With a Side of History: Sunday Brunch at Fort Edmonton Park

Fort Edmonton Park is easily my favourite City of Edmonton attraction. I’m a sucker for amusements, and the 1920s midway at Fort Edmonton is one of the city’s best kept secrets. In the off-season, however, the Park  operates on a limited basis – Capitol Theatre screens vintage films, Hotel Selkirk offers temporary accommodation year-round, and Johnson’s Café (located in Hotel Selkirk) hosts a special brunch every Sunday.

Mack and I were invited by Fort Edmonton Park to try their Sunday Brunch last weekend. Before settling on driving to the Park, we did explore public transit options (especially given the Park lends its name to an LRT stop). The closest we could get on a Sunday, however, was a bus ride from, ironically, University station followed by a 21 minute walk.

Fort Edmonton Park

Hotel Selkirk

Reservations are taken for seatings every half hour from 10:30am until 1pm. By the time we arrived for our noon reservation, we found Johnson’s Cafe nearly full, made up of small parties of two and larger groups of families with small children.

From the outset, the meal was of good value, food-wise, and more than justified $32.95 cost for adults (seniors tickets are $27.95 and children 4-12 are $19.95). We were told that over the years, the brunch selection has increased significantly, from occupying one corner of the dining room to now taking up the hotel lobby in its entirety.

Fort Edmonton Park

Omelette station

The Sunday brunch buffet spread spanned breakfast, lunch and dessert options. We started off with breakfast, taking full advantage of the omelette station, plump breakfast sausages and fantastically crispy bacon. We didn’t sample the eggs benedict, as it was doubtful the yolks would remain runny in the chafing dishes, but I did really enjoy the Parmesan grilled tomatoes.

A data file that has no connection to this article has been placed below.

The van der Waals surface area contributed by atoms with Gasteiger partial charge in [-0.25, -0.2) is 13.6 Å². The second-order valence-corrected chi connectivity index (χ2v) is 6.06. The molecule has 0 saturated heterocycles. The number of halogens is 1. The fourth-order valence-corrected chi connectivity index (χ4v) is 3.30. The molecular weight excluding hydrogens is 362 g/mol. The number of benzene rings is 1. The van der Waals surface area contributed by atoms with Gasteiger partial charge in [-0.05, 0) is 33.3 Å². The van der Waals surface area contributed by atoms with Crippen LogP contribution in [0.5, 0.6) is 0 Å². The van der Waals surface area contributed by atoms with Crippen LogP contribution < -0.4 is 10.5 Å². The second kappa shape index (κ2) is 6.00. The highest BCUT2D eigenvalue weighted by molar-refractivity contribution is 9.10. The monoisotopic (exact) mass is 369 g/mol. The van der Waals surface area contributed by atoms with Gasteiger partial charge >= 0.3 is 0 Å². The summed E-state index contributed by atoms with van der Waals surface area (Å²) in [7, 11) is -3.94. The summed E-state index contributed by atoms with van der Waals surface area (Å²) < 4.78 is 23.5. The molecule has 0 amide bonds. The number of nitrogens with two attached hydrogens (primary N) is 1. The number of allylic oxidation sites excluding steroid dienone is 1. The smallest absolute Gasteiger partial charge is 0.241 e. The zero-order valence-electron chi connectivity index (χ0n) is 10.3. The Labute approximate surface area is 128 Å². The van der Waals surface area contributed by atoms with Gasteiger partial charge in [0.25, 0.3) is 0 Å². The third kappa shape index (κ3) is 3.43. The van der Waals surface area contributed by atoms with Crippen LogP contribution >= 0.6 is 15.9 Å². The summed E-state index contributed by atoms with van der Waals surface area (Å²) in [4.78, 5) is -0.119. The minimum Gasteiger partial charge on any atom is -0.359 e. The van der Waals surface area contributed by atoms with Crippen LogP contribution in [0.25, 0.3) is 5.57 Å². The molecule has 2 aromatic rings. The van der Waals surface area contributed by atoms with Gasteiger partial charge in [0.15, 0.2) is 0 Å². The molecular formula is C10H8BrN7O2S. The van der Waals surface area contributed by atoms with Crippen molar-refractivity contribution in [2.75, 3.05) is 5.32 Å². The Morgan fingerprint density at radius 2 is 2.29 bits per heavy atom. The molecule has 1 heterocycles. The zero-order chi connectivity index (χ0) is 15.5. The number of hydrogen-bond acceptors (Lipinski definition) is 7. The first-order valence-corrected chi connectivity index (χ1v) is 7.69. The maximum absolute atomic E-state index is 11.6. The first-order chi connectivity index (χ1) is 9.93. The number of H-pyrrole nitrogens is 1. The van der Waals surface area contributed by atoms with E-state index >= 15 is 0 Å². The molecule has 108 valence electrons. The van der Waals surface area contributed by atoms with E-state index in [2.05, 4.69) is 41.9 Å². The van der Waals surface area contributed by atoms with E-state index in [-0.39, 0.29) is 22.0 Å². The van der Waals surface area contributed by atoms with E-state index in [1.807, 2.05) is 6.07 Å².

Fort Edmonton Park

Breakfast for two

We returned to sample the lunch choices, which included several cold salads, cheeses and charcuterie, seasonal vegetables, pasta, pork loin in a pineapple sauce, grilled chicken, and a carving station offering up nicely marbled beef brisket with a peppercorn jus.

Fort Edmonton Park

Carving station

To be frank, I saved up the most room for dessert. I was most impressed with the dessert selection, highlighted by a showstopping red velvet cake and a deliciously moist spinach and beet cake (the green layers were vibrant without any noticeable spinach flavour). I was also drawn to the pineapple upside down cake, decadently served with a side of cream, and the notion of lavender and apple shooters, an interesting alternative to alcoholic shots. Mack was drawn to the kid-friendly desserts, including Rice Krispie treats and mini cupcakes.

Fort Edmonton Park


Service was fantastic throughout – there were numerous staff ensuring the food stations were constantly refilled, while the dining room staff checked in with us constantly, topping up our coffee and water without request.

After brunch, we wandered 1905 and 1920 Streets, peering into windows and enjoying the scenic facades on a sunny winter afternoon. In the summer, brunch includes admission to the Park, which operates May until September. On that warm day, we couldn’t help but wonder why Fort Edmonton couldn’t be a year-round attraction, or at least one with a season extended beyond one-off events like Christmas Reflections and Easter hunts.

Fort Edmonton Park

Visiting with the horses at Mellon Farm

As a part of the Winter City Strategy, the Park has built-in warming stations in its indoor facilities, and could easily replace train and streetcar transportation with horse-drawn wagon rides (an attraction that operates now, but is only available to groups). It would also be a great way to educate people about how Edmontonians in previous eras worked to stay warm.

Fort Edmonton Park

1920 Street

Mack and I both agreed that while we enjoyed our brunch experience at Hotel Selkirk, because it required a trip to Fort Edmonton without the promise of visiting the attraction as a whole, we would be more likely to return during the summer months when it could be combined with the operational Park.

Of note, because we did commit to driving to the Park, we detoured to finally check out the Alfred H. Savage Centre, located on the opposite side of Fox Drive from Fort Edmonton (accessible through the Whitemud Park turnoff). It’s a lovely facility with restrooms that functions as a warm-up centre for the adjacent toboggan hill (marked as "closed" that day, in spite of all of the families out enjoying the beautiful day). Consider walking off the sumptuous meal with a jaunt in the trails, as we did.

Whitemud Park

At Whitemud Park

Thanks again to Fort Edmonton Park for hosting us! The Winter Sunday Brunch series runs until March 27, 2016.

Check out Linda’s review of Sunday brunch here.

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